Kilkenny councillors shed no tears for former junior minister Paudie Coffee at last week's Piltown Municipal District meeting.
The Waterford TD, who failed to hold onto his seat in the General Election, has repeatedly come in for criticism since the setting up of the Waterford boundary review. On Wednesday, councillors said that this was a symptom of a lack of appetite for any boundary change, and agreed to write to the Taoiseach seeking an end to the review.
Over 19,000 submissions made to the boundary commmittee have now been made available online. They are divided into roughly seven different standard types.
Council official Kevin Hanley told the members that the council executive has been working on a number of queries from the boundary committee. He said that the council had been asked to respond to Waterford's submission, that it had, and further queries were coming in now.
Cllr Tomas Breathnach (Labour) asked if the members would have a chance to formally respond to Waterford's submission. Mr Hanley said they would at an upcoming meeting.
Cllr Ger Frisby (Fianna Fail) proposed writing to senior Government politicians urging them to scrap the review.
"I know we wrote to the ministers and the Taoiseach but I think we should write again in light of the election results and the government situation we have now," he said.
"The minister particularly involved in this, Paudie Coffey, lost his seat. Alan Kelly nearly lost his. I propose we formally write again to ask the Taoiseach to withdraw this. It's not wanted and it's costing us a lot of money.”
This proposal was seconded by Cllr Eamon Aylward (Fianna Fail).
Mr Hanley then clarified that the members had not written to the Taoiseach, but rather to the ministers involved.
Cllr Pat Dunphy (Fine Gael) said it had got to the stage where the boundary committee was going to report back on the matter anyway.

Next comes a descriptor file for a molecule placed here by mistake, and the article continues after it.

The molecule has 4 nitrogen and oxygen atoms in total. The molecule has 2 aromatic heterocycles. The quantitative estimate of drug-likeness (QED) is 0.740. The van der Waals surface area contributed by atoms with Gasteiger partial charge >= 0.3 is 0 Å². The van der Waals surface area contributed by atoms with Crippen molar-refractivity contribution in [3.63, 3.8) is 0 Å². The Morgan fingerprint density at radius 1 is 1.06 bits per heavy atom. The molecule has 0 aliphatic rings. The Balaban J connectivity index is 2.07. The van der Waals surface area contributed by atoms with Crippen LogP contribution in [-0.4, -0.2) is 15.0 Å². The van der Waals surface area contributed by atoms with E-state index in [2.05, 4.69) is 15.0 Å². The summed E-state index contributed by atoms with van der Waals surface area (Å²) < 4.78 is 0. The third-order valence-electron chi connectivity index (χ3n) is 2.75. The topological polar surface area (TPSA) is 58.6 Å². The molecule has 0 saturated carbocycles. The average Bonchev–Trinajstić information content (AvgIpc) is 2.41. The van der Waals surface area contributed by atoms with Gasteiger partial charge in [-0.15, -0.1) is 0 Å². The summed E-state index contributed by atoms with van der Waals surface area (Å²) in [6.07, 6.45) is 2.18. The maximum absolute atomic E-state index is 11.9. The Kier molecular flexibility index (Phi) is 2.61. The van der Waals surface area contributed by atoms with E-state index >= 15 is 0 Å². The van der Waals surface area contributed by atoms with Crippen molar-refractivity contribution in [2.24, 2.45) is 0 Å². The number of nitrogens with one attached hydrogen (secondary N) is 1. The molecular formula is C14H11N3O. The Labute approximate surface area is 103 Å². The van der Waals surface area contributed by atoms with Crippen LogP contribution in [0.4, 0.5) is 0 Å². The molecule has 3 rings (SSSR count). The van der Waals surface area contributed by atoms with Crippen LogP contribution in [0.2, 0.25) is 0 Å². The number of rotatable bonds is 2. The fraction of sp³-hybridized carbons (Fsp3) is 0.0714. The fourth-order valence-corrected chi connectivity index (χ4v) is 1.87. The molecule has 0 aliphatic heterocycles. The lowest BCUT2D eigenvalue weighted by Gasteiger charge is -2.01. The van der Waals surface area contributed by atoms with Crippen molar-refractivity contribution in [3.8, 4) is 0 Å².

Cllr Fidelis Doherty (Fine Gael) said she had been at the recent Fine Gael Ard Fheis, where she had had an opportunity to ask the Taoiseach a question in person.
"I said 'now is the time', and I outlined the situation," she said.
"He said it's 'non-binding'. I said 'does that mean what I think it does?' and he said 'it's non-binding'."
Cllr Dunphy then said that Waterford's submission amounted to a weak argument.
"Waterford has sent in a pretty large submission - and one that I wouldn't be happy with some of it.
Cllr Frisby again said the public's view was clear.
"If people in Waterford were really concerned about the boundary, Paudie Coffey would still be a TD,” he said.
“He didn't get that mandate. People are coming up to me every day and asking about this.
“What [Cllr Doherty] said about – if it is non-binding and nothing is going to come of it, why are we spending all this money on it?"
Cllr Aylward said he would not put past Alan Kelly in his final days as Minister of the Environment to have the 'sting of a dying wasp'.
Cllr Dunphy said the people had spoken.
"We have had very few submissions frrom Waterford on it,” he said
“The people of Waterford are not that bothered but we have had a huge number from Kilkenny.”
Cllr Breathnach again called for a regional, co-operative approach.
"There was never any mandate for this proposal in the first place," he said.
"I believe in the strength of our response. We have to be mindful of what [Cllr Frisby] has said – we have a caretaker, transitional government right now.
"If we didn't write to the Taoiseach before, let's do it now in his caretaker capacity. And whatever Government is formed, let's have our letter ready to go to say 'for God's sake let this come to an end now'.
“It's only a waste of money."